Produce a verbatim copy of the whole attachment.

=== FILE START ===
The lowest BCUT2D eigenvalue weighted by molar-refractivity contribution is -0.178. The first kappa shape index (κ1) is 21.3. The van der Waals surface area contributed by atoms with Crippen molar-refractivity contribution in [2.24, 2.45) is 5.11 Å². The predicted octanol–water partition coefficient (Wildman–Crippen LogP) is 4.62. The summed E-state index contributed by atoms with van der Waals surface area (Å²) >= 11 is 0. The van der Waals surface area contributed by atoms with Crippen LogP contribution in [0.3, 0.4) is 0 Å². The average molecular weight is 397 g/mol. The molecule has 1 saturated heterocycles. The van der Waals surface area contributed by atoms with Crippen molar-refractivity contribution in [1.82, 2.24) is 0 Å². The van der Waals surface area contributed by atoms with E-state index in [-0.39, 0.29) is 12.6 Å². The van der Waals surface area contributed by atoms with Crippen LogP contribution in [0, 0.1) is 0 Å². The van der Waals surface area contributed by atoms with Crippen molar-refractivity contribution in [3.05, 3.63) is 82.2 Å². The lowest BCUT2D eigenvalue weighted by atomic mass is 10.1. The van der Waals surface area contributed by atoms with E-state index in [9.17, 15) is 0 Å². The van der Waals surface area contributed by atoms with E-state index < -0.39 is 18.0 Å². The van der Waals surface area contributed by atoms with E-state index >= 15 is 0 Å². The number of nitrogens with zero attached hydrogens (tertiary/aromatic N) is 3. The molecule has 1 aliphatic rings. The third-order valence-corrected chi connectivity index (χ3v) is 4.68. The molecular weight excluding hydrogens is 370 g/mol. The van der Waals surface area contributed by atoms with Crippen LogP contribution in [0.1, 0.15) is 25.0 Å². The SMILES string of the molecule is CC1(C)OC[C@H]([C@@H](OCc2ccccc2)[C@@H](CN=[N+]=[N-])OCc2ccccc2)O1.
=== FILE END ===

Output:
The lowest BCUT2D eigenvalue weighted by molar-refractivity contribution is -0.178. The first kappa shape index (κ1) is 21.3. The van der Waals surface area contributed by atoms with Crippen molar-refractivity contribution in [2.24, 2.45) is 5.11 Å². The predicted octanol–water partition coefficient (Wildman–Crippen LogP) is 4.62. The summed E-state index contributed by atoms with van der Waals surface area (Å²) >= 11 is 0. The van der Waals surface area contributed by atoms with Crippen LogP contribution in [0.3, 0.4) is 0 Å². The average molecular weight is 397 g/mol. The molecule has 1 saturated heterocycles. The van der Waals surface area contributed by atoms with Crippen molar-refractivity contribution in [1.82, 2.24) is 0 Å². The van der Waals surface area contributed by atoms with E-state index in [-0.39, 0.29) is 12.6 Å². The van der Waals surface area contributed by atoms with Crippen LogP contribution in [0, 0.1) is 0 Å². The van der Waals surface area contributed by atoms with Crippen molar-refractivity contribution in [3.05, 3.63) is 82.2 Å². The lowest BCUT2D eigenvalue weighted by atomic mass is 10.1. The van der Waals surface area contributed by atoms with E-state index in [9.17, 15) is 0 Å². The van der Waals surface area contributed by atoms with E-state index < -0.39 is 18.0 Å². The van der Waals surface area contributed by atoms with E-state index >= 15 is 0 Å². The number of nitrogens with zero attached hydrogens (tertiary/aromatic N) is 3. The molecule has 1 aliphatic rings. The third-order valence-corrected chi connectivity index (χ3v) is 4.68. The molecular weight excluding hydrogens is 370 g/mol. The van der Waals surface area contributed by atoms with Crippen LogP contribution in [0.1, 0.15) is 25.0 Å². The SMILES string of the molecule is CC1(C)OC[C@H]([C@@H](OCc2ccccc2)[C@@H](CN=[N+]=[N-])OCc2ccccc2)O1.